/dev/hdc3 The third primary partition on the third drive.
/dev/hdc4 The fourth primary partition on the third drive.
/dev/hdd The whole fourth disk drive.
/dev/hdd1 The first primary partition on the fourth drive.
/dev/hdd2 The second primary partition on the fourth drive.
/dev/hdd3 The third primary partition on the fourth drive.
/dev/hdd4 The fourth primary partition on the fourth drive.
/dev/sda The whole first disk drive (LUN 0) on the first SCSI controller.
/dev/sda1 The first primary partition on the first drive.
The /proc file system
Linux has an additional special file system called /proc. This is not a file system in the true sense of the term but a simple method of getting information about the system using the normal tools and utilities. As will be shown, this is not always the case and there is at least one special utility commonly used with this file system. It is useful in making sure that all the drivers and other system components you expected to be installed are actually there. To access the /proc file system, it must be built into the kernel. Most, if not all, standard Linux kernels do this to provide debugging information at the very least.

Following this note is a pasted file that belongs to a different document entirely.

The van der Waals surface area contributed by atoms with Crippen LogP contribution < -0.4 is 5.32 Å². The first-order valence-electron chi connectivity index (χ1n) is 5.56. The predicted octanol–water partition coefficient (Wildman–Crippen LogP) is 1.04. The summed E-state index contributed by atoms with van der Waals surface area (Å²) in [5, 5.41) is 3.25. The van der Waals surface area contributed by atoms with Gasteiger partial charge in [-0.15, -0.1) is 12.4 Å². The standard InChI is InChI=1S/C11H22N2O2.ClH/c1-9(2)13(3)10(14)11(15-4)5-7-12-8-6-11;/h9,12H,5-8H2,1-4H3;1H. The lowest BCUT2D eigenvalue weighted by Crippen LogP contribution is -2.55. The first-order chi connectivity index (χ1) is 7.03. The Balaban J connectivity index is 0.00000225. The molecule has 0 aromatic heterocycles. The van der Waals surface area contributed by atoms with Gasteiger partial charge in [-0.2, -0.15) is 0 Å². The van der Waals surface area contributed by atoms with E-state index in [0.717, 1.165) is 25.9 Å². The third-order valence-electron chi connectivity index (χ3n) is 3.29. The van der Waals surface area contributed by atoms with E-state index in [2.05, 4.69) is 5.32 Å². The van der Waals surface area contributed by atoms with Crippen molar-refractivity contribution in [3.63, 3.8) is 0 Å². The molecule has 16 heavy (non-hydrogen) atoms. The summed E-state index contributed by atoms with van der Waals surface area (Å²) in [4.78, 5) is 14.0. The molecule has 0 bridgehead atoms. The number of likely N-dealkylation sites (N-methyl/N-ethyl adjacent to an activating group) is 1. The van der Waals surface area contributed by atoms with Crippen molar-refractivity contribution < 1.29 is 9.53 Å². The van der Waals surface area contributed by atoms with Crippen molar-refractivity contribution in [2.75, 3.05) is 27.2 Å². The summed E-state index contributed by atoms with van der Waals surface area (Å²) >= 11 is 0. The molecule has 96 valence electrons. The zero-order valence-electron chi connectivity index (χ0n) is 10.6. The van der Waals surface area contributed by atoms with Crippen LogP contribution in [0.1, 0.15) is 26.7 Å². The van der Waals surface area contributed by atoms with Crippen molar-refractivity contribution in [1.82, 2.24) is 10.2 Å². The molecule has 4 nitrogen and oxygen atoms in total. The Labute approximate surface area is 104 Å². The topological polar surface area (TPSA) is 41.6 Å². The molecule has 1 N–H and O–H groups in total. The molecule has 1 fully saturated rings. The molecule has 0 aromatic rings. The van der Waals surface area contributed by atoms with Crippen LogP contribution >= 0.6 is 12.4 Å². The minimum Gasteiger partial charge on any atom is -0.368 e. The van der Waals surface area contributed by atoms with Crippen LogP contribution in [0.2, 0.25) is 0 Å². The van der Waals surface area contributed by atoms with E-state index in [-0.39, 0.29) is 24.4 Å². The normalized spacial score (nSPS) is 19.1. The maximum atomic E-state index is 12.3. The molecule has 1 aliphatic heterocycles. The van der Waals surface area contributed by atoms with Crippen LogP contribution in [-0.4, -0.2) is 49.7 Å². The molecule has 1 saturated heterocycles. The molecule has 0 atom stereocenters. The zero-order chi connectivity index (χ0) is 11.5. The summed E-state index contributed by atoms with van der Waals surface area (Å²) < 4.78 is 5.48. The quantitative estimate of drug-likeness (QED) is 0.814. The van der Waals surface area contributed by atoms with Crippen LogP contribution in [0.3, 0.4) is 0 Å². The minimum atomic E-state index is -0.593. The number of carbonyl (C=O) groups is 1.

One method of increasing the speed of disk access is to keep copies of the most recently used data in memory so it can be fetched without having to keep accessing the slower electro-mechanical disk. The first time the data is needed, it is read from disk and is copied into the cache memory. The next time this data is required, it comes directly from cache memory — without using the disk. This access can be up to 1,000 times faster — which greatly improves system performance. The amount of improvement de-pends on the amount of cache memory present and the quantity of data needed from disk. If cache memory exceeds the required amount of data, the maximum performance improvement is gained